Animalia > Chordata > Elasmobranchii > Carcharhiniformes > Scyliorhinidae > Galeus > Galeus melastomus
 

Galeus melastomus (Black-mouth catshark; Black-mouthed dogfish; Blackmouthed dogfish; Blackmouth catshark; Blackmouth cat shark)

Synonyms: Galeus melanostomus; Pristiurus melanostomus; Pristiurus melastomus; Pristiurus souverbiei; Scyllium artedi; Scyllium artedii; Scyllium melanostomum; Squalus annulatus; Squalus delarochianus; Squalus prionurus
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Wikipedia Abstract

The blackmouth catshark (Galeus melastomus) is a species of catshark, and part of the family Scyliorhinidae, common in the northeastern Atlantic Ocean from Iceland to Senegal, including the Mediterranean Sea. It is typically found over the continental slope at depths of 150–1,400 m (490–4,590 ft), on or near muddy bottoms. The youngest sharks generally inhabit shallower water than the older juveniles and adults.
View Wikipedia Record: Galeus melastomus

Prey / Diet

Abralia veranyi (eye-flash squid)[1]
Alpheus glaber (red snapping shrimp)[1]
Arctozenus risso (Spotted barracudina)[1]
Bathypolypus sponsalis (globose octopus)[2]
Boreomysis arctica[1]
Calocaris macandreae[3]
Chauliodus sloani (Dannevig's dragonfish)[1]
Chelophyes appendiculata (Siphonophore)[1]
Chlorotocus crassicornis (green shrimp)[1]
Coelorinchus caelorhincus (Saddled grenadier)[1]
Engraulis encrasicolus (Southern African anchovy)[3]
Eucopia unguiculata[1]
Gadiculus argenteus (Silvery pout)[3]
Gaidropsarus biscayensis (Spotted rockling)[3]
Galiteuthis armata (armed cranch squid)[1]
Gnathophausia zoea[4]
Halice abyssi[1]
Heteroteuthis dispar (odd bobtail squid)[1]
Histioteuthis bonnellii (umbrella squid)[1]
Lampanyctus crocodilus (crocodile lanternfish)[5]
Meganyctiphanes norvegica (Norwegian krill)[5]
Micromesistius poutassou (Poutassou)[4]
Monodaeus couchii[1]
Mora moro (goggly-eyed cod)[1]
Munida iris (Squat lobster)[1]
Munida tenuimana[1]
Natatolana borealis[1]
Notoscopelus elongatus (a lanternfish)[1]
Parapenaeus longirostris (deep-water rose shrimp)[1]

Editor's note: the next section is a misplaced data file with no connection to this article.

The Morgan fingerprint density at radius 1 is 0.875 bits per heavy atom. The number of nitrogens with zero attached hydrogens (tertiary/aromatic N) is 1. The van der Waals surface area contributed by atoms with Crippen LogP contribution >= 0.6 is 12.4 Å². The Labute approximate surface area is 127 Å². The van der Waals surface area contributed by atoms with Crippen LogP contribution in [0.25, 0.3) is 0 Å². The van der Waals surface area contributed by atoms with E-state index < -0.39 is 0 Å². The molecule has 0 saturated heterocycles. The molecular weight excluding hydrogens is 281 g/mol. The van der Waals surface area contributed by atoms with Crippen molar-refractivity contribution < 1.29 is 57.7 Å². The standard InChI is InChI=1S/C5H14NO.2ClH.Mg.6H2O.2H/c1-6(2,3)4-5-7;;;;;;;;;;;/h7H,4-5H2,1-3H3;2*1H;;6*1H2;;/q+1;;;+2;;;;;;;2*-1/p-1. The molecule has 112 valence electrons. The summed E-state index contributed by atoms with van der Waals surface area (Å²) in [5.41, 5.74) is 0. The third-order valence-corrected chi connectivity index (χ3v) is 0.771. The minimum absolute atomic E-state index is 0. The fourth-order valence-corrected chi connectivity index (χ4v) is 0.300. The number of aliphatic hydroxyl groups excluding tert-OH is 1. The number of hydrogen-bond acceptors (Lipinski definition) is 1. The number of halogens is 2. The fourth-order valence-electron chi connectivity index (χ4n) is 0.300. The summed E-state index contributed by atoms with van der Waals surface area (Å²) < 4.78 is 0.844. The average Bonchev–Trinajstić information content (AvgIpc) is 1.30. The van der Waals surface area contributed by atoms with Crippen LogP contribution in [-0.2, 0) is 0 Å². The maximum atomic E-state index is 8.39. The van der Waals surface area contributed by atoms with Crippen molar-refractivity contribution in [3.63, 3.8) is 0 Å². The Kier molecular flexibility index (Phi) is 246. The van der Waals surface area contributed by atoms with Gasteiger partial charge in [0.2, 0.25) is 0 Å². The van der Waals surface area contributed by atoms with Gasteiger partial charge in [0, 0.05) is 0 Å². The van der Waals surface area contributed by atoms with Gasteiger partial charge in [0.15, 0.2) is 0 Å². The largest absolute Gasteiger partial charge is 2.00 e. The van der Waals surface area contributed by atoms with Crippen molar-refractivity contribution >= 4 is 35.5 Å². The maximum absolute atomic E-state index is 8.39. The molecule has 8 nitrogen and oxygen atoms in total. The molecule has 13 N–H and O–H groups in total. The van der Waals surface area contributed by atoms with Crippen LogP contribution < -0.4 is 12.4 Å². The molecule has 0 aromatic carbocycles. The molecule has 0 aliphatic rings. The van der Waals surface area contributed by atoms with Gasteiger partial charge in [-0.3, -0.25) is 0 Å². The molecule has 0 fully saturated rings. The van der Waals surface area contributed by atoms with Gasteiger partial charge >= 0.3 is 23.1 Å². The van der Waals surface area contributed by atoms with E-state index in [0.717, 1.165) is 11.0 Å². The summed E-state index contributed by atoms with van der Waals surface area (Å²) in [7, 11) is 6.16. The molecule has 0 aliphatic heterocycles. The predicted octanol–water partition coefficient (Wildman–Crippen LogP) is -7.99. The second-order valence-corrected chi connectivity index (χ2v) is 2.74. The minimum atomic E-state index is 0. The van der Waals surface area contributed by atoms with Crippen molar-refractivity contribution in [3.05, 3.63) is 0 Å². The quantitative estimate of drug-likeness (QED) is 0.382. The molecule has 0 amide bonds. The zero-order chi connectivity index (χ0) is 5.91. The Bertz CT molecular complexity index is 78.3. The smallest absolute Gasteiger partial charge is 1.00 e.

Pasiphaea multidentata (pink glass shrimp)[3]
Pasiphaea sivado (white glass shrimp)[1]
Phronima sedentaria (Cooper of the sea)[1]
Phrosina semilunata[1]
Phycis blennoides (Greater fork-beard)[1]
Plesionika antigai (catalonian striped shrimp)[1]
Plesionika edwardsii (soldier striped shrimp)[1]
Plesionika gigliolii (Italian deep-sea shrimp)[1]
Plesionika heterocarpus (arrow shrimp)[1]
Plesionika martia (golden shrimp)[1]
Polycheles typhlops[1]
Pontocaris lacazei (hardshell shrimp)[1]
Pontophilus spinosus (spiny lobster)[1]
Processa canaliculata (processa shrimp)[1]
Rossia macrosoma (stout bobtail squid)[1]
Sepietta oweniana (Common Bobtail)[1]
Sergestes arcticus[1]
Sergia robusta[3]
Solenocera membranacea (Atlantic mud shrimp)[1]
Stomias boa boa (Boa dragonfish)[5]
Todarodes sagittatus (European flying squid)[2]

Prey / Diet Overlap

Competing SpeciesCommon Prey Count
Alepocephalus rostratus (Risso's smooth-head)2
Alosa pseudoharengus (kyack)1
Alosa sapidissima (American shad)1
Amblyraja hyperborea (Arctic skate)1
Amblyraja radiata (Starry ray)3
Anarhichas lupus (Wolffish)1
Argentina silus (Atlantic argentine)2
Beryx splendens (Alfonsin)2
Brosme brosme (Tusk)1
Cataetyx alleni (Allen's brotula)1
Centropristis striata (Sea bass)1
Centroscyllium fabricii (Black dogfish)1
Citharus linguatula (Spotted flounder)1
Coryphaena hippurus (Mahi-mahi)4
Deania calcea (Thompsons shark)3
Dipturus batis (Blue skate)1
Dissostichus eleginoides (Patagonsky klykach)1
Etmopterus princeps (rough sagre)1
Etmopterus pusillus (Smooth lanternshark)2
Etmopterus spinax (Black centrina)5
Eutrigla gurnardus (Grey gurnard)1
Fistularia commersonii (Bluespotted cornetfish)1
Gadus morhua (rock cod)2